There are several reasons for expecting a rangebound scenario as being the more likely. First, many primary trend indicators are already arguing in favor of a new bull market. Second, since 1901 the two types have alternated. The 2007 peak was an inverted V, which implies that the next one would start with a trading range. Unfortunately, that observation is based on just four data points, which is insufficient to give us confidence in drawing such a momentous conclusion. Secular bears reflect long-term economic and financial structural problems, so a more practical approach is to examine the relationship between the secular trend of stocks, bond yields and commodities.
The Integration of the Secular Trend of Bonds, Stocks, and Commodities
In that respect, Chart 5 compares the performance of equity prices and bonds since the start of the twentieth century. The secular equity bears have been identified by the pink shaded areas, and bulls by the unshaded ones. Logic would suggest that a long-term trend of rising yields would provide the ideal background for a secular equity bear market, because it would provide stocks with stiffer competition resulting in a P/E contraction. Alternatively, falling yields should stimulate the economy, while at the same time making stocks relatively more attractive than bonds. Both were true during the 1901-1920 bear and 1920-29 bull markets, as flagged by the double red and green arrows.
Chart 5 The Secular Trend of Stocks Compared to Bonds
There are three other periods when “logic” prevailed with the appearance of joint red or green arrows. The most recent example was the post 2009 secular bull. Unfortunately, there are just as many exceptions in which prices and yields simultaneously rise or fall, demonstrating there is no consistent relationship between them. However, it is possible to say that all secular reversals in yields since 1900 have been associated with a secular reversal in equities. This is shown in the chart by the one red and three thick green vertical arrows. If we can show evidence of a secular reversal in bond yields, it is more likely that equities too are in the process of reversing.
The Secular Trend for Bond Yields
Chart 6 offers that evidence in several formats. First, the 9-month EMA for the yield is above its 96-month counterpart, thereby earning a green highlight. This model has only experienced three small whipsaws since 1870, as shown by the ellipses. The magnitude of the current move has exceeded all of them, suggesting that the recent signal is valid. Second, the yield has violated a 40-year trendline that has been touched or closely approached 10 times. That’s a pretty big deal.
Chart 6 Analyzing the Secular Trend of Bond Yields
Finally, the 18-month ROC has moved from a record oversold to a record overbought reading. This is known as an extreme swing and is a characteristic of a significant change in trend. Since it is a cyclical or primary trend indicator, the implication is for a reversal in the trend directly above it, namely the secular one. It is now time to examine the relationship between inflation adjusted equities and the secular trend of commodities.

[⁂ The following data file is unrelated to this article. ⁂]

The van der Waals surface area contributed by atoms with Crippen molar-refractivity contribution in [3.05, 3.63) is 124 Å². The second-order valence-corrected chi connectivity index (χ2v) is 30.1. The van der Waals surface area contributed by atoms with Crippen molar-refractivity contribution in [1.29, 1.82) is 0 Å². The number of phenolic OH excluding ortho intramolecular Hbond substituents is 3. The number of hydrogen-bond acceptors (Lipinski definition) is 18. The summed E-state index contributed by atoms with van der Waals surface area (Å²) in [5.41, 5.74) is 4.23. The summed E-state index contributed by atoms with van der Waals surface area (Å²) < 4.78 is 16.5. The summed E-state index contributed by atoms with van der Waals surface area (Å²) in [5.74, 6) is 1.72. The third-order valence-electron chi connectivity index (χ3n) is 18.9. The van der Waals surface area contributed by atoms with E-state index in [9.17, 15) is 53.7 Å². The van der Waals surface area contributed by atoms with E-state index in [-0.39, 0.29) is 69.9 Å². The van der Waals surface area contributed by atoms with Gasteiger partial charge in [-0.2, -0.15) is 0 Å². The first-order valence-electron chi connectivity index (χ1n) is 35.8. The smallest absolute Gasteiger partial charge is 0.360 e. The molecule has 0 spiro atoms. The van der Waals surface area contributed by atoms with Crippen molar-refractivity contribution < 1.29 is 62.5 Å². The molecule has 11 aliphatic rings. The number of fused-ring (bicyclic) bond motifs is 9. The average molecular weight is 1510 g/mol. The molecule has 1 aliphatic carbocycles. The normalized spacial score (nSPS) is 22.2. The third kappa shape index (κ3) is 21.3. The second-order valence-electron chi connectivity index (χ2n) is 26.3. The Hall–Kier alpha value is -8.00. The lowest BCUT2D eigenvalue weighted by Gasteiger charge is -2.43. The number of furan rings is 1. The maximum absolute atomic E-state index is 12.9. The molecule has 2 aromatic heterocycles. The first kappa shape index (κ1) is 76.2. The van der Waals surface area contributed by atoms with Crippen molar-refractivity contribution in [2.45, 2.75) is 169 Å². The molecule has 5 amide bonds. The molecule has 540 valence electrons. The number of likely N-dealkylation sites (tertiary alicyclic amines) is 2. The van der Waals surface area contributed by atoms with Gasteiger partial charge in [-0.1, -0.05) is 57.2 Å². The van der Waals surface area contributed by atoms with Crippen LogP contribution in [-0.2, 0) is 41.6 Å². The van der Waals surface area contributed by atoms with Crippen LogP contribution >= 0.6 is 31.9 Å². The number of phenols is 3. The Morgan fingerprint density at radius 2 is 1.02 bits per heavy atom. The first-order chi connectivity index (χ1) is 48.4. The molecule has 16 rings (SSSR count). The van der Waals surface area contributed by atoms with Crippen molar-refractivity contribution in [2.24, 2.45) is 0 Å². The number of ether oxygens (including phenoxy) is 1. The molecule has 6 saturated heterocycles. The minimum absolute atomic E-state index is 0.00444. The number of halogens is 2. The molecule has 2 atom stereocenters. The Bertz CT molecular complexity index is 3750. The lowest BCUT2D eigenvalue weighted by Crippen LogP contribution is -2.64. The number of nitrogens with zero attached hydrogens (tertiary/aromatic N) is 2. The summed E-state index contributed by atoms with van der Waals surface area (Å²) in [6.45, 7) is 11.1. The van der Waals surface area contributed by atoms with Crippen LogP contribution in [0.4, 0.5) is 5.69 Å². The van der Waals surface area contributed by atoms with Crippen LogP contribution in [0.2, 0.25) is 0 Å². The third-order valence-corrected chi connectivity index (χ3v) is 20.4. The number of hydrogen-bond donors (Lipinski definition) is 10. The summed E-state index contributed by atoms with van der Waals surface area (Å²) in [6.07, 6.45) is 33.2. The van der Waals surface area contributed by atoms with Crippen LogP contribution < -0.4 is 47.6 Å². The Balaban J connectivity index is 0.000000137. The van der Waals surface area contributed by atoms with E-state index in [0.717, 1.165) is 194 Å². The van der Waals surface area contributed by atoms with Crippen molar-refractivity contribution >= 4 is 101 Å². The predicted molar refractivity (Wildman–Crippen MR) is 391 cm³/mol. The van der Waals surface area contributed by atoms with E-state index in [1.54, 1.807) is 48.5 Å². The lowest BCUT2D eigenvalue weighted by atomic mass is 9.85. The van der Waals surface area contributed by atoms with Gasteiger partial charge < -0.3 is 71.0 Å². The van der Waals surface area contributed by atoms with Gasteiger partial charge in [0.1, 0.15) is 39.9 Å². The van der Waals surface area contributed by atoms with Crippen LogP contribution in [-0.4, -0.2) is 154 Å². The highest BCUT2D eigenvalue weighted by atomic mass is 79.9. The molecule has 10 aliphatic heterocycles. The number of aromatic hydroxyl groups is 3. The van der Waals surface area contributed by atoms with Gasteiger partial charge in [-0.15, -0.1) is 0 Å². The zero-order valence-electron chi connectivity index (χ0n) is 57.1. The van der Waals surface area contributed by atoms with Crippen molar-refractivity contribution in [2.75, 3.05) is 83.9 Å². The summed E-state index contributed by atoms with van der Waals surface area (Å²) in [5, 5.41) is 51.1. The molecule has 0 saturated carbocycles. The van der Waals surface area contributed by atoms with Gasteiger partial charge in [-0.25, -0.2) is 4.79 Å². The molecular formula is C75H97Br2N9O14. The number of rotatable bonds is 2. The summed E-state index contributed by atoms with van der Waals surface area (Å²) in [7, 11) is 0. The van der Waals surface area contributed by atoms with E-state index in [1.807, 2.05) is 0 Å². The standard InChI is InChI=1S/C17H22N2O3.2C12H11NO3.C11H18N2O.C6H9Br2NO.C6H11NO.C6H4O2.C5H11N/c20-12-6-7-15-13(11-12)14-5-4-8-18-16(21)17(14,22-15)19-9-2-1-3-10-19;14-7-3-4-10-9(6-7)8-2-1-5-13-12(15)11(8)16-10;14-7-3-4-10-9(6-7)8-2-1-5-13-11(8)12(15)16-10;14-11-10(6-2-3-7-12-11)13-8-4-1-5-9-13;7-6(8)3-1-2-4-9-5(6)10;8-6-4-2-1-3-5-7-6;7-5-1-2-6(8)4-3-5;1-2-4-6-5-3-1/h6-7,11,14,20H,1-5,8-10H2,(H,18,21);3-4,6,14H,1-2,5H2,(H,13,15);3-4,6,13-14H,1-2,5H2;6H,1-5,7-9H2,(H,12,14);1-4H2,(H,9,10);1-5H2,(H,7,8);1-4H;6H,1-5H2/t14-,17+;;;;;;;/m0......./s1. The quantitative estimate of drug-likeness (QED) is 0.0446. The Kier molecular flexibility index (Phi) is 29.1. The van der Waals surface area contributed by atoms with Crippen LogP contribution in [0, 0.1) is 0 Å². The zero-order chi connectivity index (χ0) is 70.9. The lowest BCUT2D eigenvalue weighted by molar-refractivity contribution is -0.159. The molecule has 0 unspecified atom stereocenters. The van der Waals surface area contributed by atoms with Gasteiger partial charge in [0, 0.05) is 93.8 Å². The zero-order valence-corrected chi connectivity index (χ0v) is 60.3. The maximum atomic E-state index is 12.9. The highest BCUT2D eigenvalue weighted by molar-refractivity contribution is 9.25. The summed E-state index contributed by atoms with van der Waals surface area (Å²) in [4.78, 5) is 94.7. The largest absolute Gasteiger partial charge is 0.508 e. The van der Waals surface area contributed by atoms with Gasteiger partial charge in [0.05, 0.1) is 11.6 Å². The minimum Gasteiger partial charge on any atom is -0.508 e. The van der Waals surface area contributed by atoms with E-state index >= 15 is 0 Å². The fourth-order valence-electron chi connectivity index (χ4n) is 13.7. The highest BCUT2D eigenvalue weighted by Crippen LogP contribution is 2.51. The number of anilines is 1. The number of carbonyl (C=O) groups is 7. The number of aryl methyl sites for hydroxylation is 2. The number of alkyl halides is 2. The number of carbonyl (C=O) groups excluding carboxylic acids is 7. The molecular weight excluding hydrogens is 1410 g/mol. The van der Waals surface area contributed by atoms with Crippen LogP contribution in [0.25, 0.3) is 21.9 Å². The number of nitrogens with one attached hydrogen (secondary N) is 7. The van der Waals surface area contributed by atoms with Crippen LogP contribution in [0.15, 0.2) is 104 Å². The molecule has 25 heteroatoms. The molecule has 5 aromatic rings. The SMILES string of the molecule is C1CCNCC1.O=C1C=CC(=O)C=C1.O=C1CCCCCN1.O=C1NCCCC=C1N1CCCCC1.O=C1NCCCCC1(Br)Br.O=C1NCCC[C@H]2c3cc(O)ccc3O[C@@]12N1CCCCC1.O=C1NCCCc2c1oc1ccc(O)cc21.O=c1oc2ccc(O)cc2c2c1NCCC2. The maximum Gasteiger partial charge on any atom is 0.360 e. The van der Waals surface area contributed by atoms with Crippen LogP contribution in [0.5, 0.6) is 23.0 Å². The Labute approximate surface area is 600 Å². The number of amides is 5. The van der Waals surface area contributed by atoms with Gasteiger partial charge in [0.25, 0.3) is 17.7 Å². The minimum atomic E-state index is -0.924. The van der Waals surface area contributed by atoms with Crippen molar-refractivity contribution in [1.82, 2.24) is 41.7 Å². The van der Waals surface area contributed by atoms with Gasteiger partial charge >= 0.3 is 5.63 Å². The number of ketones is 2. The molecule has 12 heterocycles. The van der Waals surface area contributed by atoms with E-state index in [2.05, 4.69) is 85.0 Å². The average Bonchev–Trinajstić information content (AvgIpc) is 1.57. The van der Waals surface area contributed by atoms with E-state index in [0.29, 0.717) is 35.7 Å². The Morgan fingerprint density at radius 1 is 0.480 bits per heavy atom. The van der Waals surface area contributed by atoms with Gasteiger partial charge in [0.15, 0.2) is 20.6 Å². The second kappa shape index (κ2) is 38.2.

The Secular Trend for Commodities
The shaded areas in Chart 7 reflect secular equity bears. Since 1845 all have been associated with sharply rising commodity prices, with one notable exception. That was, a pocket of sharp deflation that kicked off the1929-32 part of 1929-49 secular equity bear. Even that bear was subsequently associated with a secular commodity rally. If we can show that commodities are experiencing a secular bull market, history tells us that equities have most likely begun a secular bear.
Chart 7 Inflation Adjusted S&P vs Industrial Commodity Prices
That evidence is presented in Chart 8 by the price oscillator using the 60- and 360-month parameters. This indicator triggers secular buy signals for the CRB Composite when it crosses above its 48-month moving average. Such a signal was recently given.
Chart 8 CRB Composite vs a 60/360 Price Oscillator
Finally, Chart 9 compares this 60/360 price oscillator to inflation adjusted equities. In this instance the oscillator has been inverted to correspond with swings in the S&P Composite. It is evident that every secular equity bear, indicated by the pink shading, has at some point experienced a period when the oscillator was below its MA i.e., commodities were in a secular bull market.
Chart 9 CRB Composite vs a 60/360 Price Oscillator
Back to the Top
If we circle back to the original observation concerning two types of secular peak, it is now evident that both inverted V examples were associated with a secular trend of falling yields, whereas the trading range peaks of 1901 and 1966 experienced a secular trend of rising rates and commodities, which is the case with the current environment. A final observation comes from the fact that the “official” 1901 and 1966 secular peaks were temporarily exceeded in 1906 and 1968. That is not inconsistent with the bullish primary trend signals being triggered currently, but that is the subject for another article. In effect, marginal new all-time market highs as part of an overall topping out process can by no means be ruled out. Such action would probably fool the majority, which is what markets are supposed to do, isn’t it?